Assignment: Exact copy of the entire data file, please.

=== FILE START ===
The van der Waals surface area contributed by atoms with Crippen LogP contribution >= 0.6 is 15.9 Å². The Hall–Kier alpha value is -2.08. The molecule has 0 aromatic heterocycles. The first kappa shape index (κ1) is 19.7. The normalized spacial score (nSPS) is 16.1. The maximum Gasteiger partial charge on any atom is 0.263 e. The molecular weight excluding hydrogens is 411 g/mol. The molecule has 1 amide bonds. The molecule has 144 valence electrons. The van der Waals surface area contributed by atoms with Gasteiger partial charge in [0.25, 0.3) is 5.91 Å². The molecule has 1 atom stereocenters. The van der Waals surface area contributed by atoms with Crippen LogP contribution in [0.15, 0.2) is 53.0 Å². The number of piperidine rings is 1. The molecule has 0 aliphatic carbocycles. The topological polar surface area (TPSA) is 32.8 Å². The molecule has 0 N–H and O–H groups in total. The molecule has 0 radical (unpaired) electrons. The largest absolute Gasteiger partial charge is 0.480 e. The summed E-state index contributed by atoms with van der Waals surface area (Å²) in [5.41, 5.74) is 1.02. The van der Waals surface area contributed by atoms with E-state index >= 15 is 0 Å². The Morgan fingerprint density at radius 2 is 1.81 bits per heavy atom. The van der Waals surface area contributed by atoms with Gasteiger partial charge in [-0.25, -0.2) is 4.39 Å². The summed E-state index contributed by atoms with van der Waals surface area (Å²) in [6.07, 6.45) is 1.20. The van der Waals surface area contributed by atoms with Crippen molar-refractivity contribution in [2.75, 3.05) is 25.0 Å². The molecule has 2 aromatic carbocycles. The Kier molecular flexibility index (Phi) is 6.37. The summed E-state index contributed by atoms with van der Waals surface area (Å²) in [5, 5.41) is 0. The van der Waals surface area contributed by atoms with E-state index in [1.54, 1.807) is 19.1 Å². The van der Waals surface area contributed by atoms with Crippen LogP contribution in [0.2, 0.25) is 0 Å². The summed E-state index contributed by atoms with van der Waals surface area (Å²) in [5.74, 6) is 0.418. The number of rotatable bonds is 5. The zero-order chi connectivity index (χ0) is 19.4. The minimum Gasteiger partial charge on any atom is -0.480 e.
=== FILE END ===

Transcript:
The van der Waals surface area contributed by atoms with Crippen LogP contribution >= 0.6 is 15.9 Å². The Hall–Kier alpha value is -2.08. The molecule has 0 aromatic heterocycles. The first kappa shape index (κ1) is 19.7. The normalized spacial score (nSPS) is 16.1. The maximum Gasteiger partial charge on any atom is 0.263 e. The molecular weight excluding hydrogens is 411 g/mol. The molecule has 1 amide bonds. The molecule has 144 valence electrons. The van der Waals surface area contributed by atoms with Gasteiger partial charge in [0.25, 0.3) is 5.91 Å². The molecule has 1 atom stereocenters. The van der Waals surface area contributed by atoms with Crippen LogP contribution in [0.15, 0.2) is 53.0 Å². The number of piperidine rings is 1. The molecule has 0 aliphatic carbocycles. The topological polar surface area (TPSA) is 32.8 Å². The molecule has 0 N–H and O–H groups in total. The molecule has 0 radical (unpaired) electrons. The largest absolute Gasteiger partial charge is 0.480 e. The summed E-state index contributed by atoms with van der Waals surface area (Å²) in [5.41, 5.74) is 1.02. The van der Waals surface area contributed by atoms with E-state index >= 15 is 0 Å². The Morgan fingerprint density at radius 2 is 1.81 bits per heavy atom. The van der Waals surface area contributed by atoms with Gasteiger partial charge in [-0.25, -0.2) is 4.39 Å². The summed E-state index contributed by atoms with van der Waals surface area (Å²) in [6.07, 6.45) is 1.20. The van der Waals surface area contributed by atoms with Crippen molar-refractivity contribution in [2.75, 3.05) is 25.0 Å². The molecule has 2 aromatic carbocycles. The Kier molecular flexibility index (Phi) is 6.37. The summed E-state index contributed by atoms with van der Waals surface area (Å²) in [5, 5.41) is 0. The van der Waals surface area contributed by atoms with E-state index in [1.54, 1.807) is 19.1 Å². The van der Waals surface area contributed by atoms with Crippen LogP contribution in [0.2, 0.25) is 0 Å². The summed E-state index contributed by atoms with van der Waals surface area (Å²) in [5.74, 6) is 0.418. The number of rotatable bonds is 5. The zero-order chi connectivity index (χ0) is 19.4. The minimum Gasteiger partial charge on any atom is -0.480 e.